Hadoop, Impala and Neo4J

Back in December, I wrote about some ways of moving data from Hadoop into Neo4J using Pig, Py2Neo and Neo4J. Overall, it was successful although maybe not at the scale I would have liked. So this is really attempt number two at using Hadoop technology to populate a Neo4J instance.

In this post, I’ll use a combination of Neo4J’s batchInserter plus JDBC to query against Cloudera’s Impala which in turn queries against files on HDFS. We’ll use a list of 694,221 organizations that I had from previous docGraph work.

What is Cloudera Impala
A good overview of Impala is in this presentation on SlideShare. Impala provides interactive SQL, nearly ANSI-92 standard SQL queries and provides a JDBC connector allowing external tools to access Impala. Cloudera Impala is the industry’s leading massively parallel processing (MPP) SQL query engine that runs natively in Apache Hadoop. The Apache-licensed, open source Impala project combines modern, scalable parallel database technology with the power of Hadoop, enabling users to directly query data stored in HDFS and Apache HBase without requiring data movement or transformation.

Installing a Hadoop Cluster
For this demonstration, we will use the Cloudera QuickStart VM running on VirtualBox. You can download the VM and run it in VMWare, KVM and VirtualBox. I chose VirtualBox. The VM gives you access to a working Impala instance without manually installing each of the components.

Sample Data
As mentioned above, the dataset is a list of 694,221 organizations that I had from previous docGraph work. Each organization is a single name that we will use to create organization nodes in Neo4J. An example is shown below:


Creating a table
After starting the Cloudera VM, I logged into Cloudera Manager and made sure Impala was starting. Once Impala was up and running, I used the Impala Query Editor to create the table.

DROP TABLE if exists organizations;
(c_orgname	string)
row format delimited fields terminated by '|';

This creates an organizations table with a single c_orgname column.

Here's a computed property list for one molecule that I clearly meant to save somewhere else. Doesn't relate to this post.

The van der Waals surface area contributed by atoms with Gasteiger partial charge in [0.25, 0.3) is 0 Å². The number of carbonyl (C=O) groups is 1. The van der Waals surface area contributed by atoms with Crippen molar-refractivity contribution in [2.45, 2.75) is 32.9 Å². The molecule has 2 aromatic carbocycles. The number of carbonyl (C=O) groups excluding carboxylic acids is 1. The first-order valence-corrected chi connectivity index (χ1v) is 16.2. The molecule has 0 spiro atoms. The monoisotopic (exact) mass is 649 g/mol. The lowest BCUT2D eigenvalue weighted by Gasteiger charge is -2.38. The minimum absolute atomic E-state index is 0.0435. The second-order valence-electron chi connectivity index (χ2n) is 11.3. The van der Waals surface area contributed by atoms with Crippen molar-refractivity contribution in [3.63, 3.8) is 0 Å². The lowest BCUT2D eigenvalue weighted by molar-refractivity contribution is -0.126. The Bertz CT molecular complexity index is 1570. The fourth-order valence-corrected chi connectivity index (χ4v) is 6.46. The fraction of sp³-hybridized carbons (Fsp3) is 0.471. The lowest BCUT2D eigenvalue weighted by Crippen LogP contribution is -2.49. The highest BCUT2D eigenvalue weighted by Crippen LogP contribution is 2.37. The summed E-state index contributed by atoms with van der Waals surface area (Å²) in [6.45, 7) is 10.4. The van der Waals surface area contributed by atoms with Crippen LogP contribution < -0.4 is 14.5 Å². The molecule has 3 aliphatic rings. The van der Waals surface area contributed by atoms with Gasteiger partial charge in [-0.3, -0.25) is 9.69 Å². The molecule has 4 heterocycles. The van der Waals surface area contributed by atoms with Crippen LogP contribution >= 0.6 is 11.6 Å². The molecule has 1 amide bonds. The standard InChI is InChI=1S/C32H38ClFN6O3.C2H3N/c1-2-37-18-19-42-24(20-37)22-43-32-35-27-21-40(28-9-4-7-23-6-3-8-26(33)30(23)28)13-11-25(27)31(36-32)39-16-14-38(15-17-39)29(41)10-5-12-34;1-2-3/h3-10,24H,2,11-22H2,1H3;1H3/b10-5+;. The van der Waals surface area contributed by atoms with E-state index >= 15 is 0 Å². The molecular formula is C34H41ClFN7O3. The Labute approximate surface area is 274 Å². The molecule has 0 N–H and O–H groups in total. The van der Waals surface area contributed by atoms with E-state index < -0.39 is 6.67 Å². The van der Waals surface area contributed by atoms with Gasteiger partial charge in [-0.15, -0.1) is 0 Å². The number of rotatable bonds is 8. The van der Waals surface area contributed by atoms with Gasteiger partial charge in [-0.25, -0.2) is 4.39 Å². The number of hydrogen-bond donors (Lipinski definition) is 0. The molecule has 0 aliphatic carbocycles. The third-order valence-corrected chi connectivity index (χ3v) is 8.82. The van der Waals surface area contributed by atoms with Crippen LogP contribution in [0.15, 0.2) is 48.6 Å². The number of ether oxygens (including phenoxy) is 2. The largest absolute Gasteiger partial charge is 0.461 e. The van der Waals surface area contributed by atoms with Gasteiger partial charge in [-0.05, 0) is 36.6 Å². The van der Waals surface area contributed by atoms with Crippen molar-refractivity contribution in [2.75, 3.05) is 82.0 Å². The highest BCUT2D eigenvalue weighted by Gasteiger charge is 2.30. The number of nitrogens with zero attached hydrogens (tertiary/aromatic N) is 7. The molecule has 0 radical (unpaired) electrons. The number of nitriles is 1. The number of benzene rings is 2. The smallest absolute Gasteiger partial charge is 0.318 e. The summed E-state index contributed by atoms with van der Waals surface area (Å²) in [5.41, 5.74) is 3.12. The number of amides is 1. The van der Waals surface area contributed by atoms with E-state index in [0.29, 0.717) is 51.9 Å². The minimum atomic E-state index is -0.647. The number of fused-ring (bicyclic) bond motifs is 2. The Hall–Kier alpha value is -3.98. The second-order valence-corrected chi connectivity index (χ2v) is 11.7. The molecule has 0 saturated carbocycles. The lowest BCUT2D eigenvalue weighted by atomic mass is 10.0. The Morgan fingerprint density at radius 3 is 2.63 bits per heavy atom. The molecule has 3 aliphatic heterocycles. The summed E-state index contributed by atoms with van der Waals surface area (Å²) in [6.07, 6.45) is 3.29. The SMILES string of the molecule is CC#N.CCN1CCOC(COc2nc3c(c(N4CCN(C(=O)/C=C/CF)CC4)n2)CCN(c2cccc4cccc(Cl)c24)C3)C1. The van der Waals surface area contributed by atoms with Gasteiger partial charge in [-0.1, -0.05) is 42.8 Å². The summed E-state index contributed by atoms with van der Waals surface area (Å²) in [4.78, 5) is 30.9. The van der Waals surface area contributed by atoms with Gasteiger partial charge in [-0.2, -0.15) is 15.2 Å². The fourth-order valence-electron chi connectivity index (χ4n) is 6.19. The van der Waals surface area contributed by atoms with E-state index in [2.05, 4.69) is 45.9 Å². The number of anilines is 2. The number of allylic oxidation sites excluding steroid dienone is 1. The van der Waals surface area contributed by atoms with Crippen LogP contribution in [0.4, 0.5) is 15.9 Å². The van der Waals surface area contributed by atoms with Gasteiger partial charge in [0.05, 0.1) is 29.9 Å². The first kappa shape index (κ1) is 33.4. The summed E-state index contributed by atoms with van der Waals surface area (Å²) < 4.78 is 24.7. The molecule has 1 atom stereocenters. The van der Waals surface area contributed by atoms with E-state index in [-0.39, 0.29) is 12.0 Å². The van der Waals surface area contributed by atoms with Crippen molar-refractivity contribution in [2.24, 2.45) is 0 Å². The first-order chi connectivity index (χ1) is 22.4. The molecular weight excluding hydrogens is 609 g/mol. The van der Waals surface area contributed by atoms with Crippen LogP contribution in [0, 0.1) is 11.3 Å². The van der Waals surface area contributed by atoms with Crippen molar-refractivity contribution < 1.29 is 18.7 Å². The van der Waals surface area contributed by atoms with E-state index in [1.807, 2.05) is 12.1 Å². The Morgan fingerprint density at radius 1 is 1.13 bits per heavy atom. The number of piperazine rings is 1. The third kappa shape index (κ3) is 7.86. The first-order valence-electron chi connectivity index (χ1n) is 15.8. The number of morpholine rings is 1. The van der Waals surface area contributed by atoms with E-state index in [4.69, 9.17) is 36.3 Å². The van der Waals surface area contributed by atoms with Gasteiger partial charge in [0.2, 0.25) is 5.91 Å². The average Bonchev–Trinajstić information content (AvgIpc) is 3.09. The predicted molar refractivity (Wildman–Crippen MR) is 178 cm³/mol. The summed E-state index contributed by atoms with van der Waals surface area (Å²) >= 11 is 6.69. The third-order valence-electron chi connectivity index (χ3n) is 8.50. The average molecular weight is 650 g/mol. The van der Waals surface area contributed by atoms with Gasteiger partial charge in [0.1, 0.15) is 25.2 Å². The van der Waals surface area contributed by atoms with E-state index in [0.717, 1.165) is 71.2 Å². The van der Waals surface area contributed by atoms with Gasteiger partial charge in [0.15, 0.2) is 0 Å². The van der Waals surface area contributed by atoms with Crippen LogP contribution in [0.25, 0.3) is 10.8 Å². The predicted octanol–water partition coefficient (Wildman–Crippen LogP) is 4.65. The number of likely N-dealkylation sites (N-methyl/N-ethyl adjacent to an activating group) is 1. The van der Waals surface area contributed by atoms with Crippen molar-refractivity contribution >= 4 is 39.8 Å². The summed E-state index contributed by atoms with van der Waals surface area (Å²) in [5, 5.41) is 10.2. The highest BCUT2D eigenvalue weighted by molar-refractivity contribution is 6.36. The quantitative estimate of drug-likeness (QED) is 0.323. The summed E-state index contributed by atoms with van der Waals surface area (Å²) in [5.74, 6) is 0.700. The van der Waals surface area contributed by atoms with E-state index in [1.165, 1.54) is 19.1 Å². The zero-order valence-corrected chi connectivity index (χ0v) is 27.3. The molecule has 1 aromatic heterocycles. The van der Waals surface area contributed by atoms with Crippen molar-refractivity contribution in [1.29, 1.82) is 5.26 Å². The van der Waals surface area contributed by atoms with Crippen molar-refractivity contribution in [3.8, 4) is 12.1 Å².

Populating the Table
Populating the Impala table is really easy. After copying the source text file to the VM and dropping it into an HDFS directory, I ran the following command in the Impala query interface:

load data inpath '/user/hive/dsf/sample/organizationlist1.csv' into table organizations;

I had three organization list files. When I was done, I did a “Select * from organizations” resulting in a count of 694,221 records.

Querying the table
Cloudera provides a page on the JDBC driver. This page enables you to download the JDBC driver as well as points you to a GitHub page with a sample Java program for querying against Impala.

Populating Neo4J with BatchInserter and JDBC
While there are a multitude of ways of populating Neo4J, in this case I modified an existing program that I had written around the BatchInserter to populate Neo4J. The code can be browsed on Github. The java code creates an empty Neo4J data directory. It then connects to Impala through JDBC and runs a query to get all of the organizations. The code then loops over the result set, determines if a node with the name exists and creates a node with the organizational name if the node did not previously exist.

Running the program over the 694,221 records in Impala, the Neo4J database was created in approximately 20 seconds. Once that is done, I copied the database files into my Neo4J instance and restarted.

Once inside of Neo4J, I can query on the data or visualize the information as shown below.

Screen Shot 2014-03-12 at 2.45.59 PM

Impala’s JDBC driver combined with Neo4J’s BatchInserter provides an easy and fast way to populate a Neo4J instance. While this example doesn’t show relationships, you can easily modify the BatchInserter to create the relationships.

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